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About the Liberian Truth and Reconciliation Commission Diaspora Project

The West African nation of Liberia is recovering from years of conflict characterized by egregious violations of human rights, including arbitrary killing, torture, use of child combatants, sexual violence, separation of families, and looting and destruction of property. From 1979 until 2003 the Liberian people survived a bloody coup d’etat, years of military rule, and two civil wars during which terrorizing the civilian population was the most widely used war tactic.  Out of a pre-war population of three million, an estimated 250,000 people were killed, with as many as 1.5 million displaced.  This mass exodus created the Liberian diaspora.

A critical piece of minimizing the chance that Liberia will again fall into chaos was the establishment of a truth and reconciliation commission.  The Truth and Reconciliation Commission of Liberia (TRC) was agreed upon in the August 2003 Accra Peace Accords and was established by legislative act in 2005. 

At the request of the Liberian Truth & Reconciliation Commission (TRC), The Advocates for Human Rights coordinated the work of the TRC in the diaspora. Between January 2007 and August 2008, The Advocates documented statements from Liberians across the United States, the United Kingdom, and in the Buduburam Refugee Settlement in Ghana, West Africa. Moreover, the TRC held public hearings in St. Paul, Minnesota, USA in June 2008 to document public testimony from Liberians in the U.S. diaspora. In July 2009, the Advocates presented its final report to the TRC of Liberia. 

First-ever Truth Commission to Engage Diaspora

The Liberia TRC is the first truth commission to make a systematic effort, through the use of volunteers, to systematically engage a diaspora population in all aspects of the truth commission process.  Liberians in the sub-region and those resettled in the United States and U.K. were involved in the truth seeking process from education and outreach, to statement taking, to public hearings.  The Advocates and the TRC established a Diaspora Project Advisory Committee of Liberians from across the U.S. to advise the process.  The Advocates partnered with Liberian communtiy organizations in the U.S., U.K., and in Ghana to get input and advice about making the TRC process as accessible as possible for Liberians in the diaspora. In June 2008, The Advocates worked with the TRC and Hamline University in St. Paul, MN to host the first ever public hearings of a national truth commission in the diaspora. In the end, The Advocates documented TRC statements from more than 1600 Liberians in the diaspora and recorded testimony from more than 20 witnesses at public hearings.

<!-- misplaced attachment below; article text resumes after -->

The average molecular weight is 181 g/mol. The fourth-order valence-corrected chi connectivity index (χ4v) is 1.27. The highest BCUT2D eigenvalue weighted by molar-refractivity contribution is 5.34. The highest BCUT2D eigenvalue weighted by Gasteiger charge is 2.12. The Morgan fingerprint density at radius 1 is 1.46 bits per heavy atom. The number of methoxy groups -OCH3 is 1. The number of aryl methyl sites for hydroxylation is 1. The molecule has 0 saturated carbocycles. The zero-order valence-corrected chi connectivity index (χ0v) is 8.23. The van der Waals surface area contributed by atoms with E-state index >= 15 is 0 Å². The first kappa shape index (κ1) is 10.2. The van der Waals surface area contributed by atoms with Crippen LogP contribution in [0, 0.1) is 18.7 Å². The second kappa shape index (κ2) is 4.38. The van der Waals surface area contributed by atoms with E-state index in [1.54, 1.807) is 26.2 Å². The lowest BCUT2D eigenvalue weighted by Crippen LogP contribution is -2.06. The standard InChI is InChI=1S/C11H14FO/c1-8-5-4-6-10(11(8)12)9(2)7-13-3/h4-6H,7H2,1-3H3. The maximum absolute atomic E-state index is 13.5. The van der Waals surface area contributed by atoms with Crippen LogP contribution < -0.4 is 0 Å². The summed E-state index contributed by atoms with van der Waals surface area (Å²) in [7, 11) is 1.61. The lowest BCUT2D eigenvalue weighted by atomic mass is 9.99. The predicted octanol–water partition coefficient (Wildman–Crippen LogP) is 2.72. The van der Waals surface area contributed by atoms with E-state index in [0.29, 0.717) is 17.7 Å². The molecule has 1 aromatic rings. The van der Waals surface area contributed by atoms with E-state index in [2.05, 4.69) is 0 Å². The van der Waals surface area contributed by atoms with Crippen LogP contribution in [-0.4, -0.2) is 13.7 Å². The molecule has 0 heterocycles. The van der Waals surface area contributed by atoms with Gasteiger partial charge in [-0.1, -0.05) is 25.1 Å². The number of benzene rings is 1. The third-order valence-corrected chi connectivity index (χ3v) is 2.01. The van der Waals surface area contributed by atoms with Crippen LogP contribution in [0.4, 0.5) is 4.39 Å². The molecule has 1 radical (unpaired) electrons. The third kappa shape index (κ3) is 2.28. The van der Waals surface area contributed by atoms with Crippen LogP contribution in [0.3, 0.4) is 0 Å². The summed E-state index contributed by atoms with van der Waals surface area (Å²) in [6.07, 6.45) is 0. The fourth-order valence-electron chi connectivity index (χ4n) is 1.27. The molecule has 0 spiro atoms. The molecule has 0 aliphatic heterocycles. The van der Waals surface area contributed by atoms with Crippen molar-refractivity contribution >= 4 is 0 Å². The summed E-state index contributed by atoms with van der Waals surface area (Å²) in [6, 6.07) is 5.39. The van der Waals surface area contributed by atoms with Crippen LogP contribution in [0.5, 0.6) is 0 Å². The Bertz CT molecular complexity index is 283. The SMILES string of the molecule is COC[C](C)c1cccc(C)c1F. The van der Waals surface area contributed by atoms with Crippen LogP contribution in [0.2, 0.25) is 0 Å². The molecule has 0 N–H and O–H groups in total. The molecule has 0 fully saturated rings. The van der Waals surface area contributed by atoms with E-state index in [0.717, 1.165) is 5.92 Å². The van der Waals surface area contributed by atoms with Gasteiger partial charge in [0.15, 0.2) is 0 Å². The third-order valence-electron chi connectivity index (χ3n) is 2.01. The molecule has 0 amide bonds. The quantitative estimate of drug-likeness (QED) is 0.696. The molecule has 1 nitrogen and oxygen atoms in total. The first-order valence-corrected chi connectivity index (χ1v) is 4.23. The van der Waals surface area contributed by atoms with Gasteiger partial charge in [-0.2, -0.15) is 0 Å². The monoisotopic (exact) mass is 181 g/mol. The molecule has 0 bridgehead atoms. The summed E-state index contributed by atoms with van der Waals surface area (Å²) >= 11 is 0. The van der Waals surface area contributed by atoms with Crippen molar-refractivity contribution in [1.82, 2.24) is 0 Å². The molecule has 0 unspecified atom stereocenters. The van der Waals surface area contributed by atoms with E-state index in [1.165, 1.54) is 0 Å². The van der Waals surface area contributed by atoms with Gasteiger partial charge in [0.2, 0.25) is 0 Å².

*Read The Advocates' article on engaging diasporas in truth commissions:
The Advocates' Laura Young and Rosalyn Park recently published "Engaging Diasporas in Truth Commissions: Lessons from the Liberia Truth and Reconciliation Commission Diaspora Project" in the International Journal of Transitional Justice. The article explores lessons learned from the Liberia TRC, the first of its kind to include a diaspora population in all aspects of the truth commission process. To read the article, click here.

Volunteers, Pro Bono and Community Partners

The Liberia TRC Diasopra Project was also one of the first truth commissions to systematically engage pro bono volunteers as statement takers, researchers, outreach workers, and witness support persons. More than 600 volunteers contributed their time and energy over the life of the Liberia TRC Diaspora Project. Pro bono partners included law firms, law school clinics, and other community organizations and non-governmental organizations (NGOs) who were willing to work on an entirely voluntary basis, receiving no funding from either the TRC or The Advocates. Ultimately, the project included statement taking sites in Minneapolis/St. Paul, Atlanta, Chicago, Philadelphia, Washington, DC, New York, Newark, Providence/Boston, and the United Kingdom.

The TRC also asked The Advocates to assist with statement taking in the West African sub-region, specifically the Buduburam refugee settlement near Accra, Ghana. Drawing on volunteers from all of its pro bono affiliates, The Advocates took more than twenty volunteers on three trips to document the statements of refugees in Ghana. TRC Diaspora Project volunteers worked alongside TRC staff and Liberian refugees who had been trained as statement takers.

Volunteers, especially statement takers, were extensively trained. The full volunteer statement taker training manual and video archives of the volunteer training program are available by clicking here. All volunteers statement takers, and any other volunteer who was dealing with confidential data, signed a volunteer agreement, which is available for download below.
 

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